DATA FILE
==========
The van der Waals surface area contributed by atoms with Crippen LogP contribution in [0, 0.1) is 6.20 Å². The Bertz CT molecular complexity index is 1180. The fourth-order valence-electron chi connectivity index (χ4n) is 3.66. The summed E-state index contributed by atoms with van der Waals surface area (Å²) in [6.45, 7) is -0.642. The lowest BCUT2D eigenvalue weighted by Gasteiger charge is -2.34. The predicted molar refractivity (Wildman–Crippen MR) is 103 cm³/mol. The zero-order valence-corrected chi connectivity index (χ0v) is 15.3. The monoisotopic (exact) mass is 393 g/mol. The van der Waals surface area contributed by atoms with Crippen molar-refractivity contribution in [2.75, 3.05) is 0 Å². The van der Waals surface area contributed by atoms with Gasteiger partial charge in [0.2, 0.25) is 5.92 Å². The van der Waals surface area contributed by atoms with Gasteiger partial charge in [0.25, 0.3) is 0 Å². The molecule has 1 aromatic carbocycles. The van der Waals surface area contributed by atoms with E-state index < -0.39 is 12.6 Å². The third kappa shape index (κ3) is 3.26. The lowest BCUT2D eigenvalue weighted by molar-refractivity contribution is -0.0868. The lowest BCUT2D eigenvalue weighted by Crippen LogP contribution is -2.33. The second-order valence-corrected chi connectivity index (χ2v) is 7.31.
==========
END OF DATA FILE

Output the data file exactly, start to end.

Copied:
The van der Waals surface area contributed by atoms with Crippen LogP contribution in [0, 0.1) is 6.20 Å². The Bertz CT molecular complexity index is 1180. The fourth-order valence-electron chi connectivity index (χ4n) is 3.66. The summed E-state index contributed by atoms with van der Waals surface area (Å²) in [6.45, 7) is -0.642. The lowest BCUT2D eigenvalue weighted by Gasteiger charge is -2.34. The predicted molar refractivity (Wildman–Crippen MR) is 103 cm³/mol. The zero-order valence-corrected chi connectivity index (χ0v) is 15.3. The monoisotopic (exact) mass is 393 g/mol. The van der Waals surface area contributed by atoms with Crippen molar-refractivity contribution in [2.75, 3.05) is 0 Å². The van der Waals surface area contributed by atoms with Gasteiger partial charge in [0.2, 0.25) is 5.92 Å². The van der Waals surface area contributed by atoms with Gasteiger partial charge in [0.25, 0.3) is 0 Å². The molecule has 1 aromatic carbocycles. The van der Waals surface area contributed by atoms with E-state index < -0.39 is 12.6 Å². The third kappa shape index (κ3) is 3.26. The lowest BCUT2D eigenvalue weighted by molar-refractivity contribution is -0.0868. The lowest BCUT2D eigenvalue weighted by Crippen LogP contribution is -2.33. The second-order valence-corrected chi connectivity index (χ2v) is 7.31.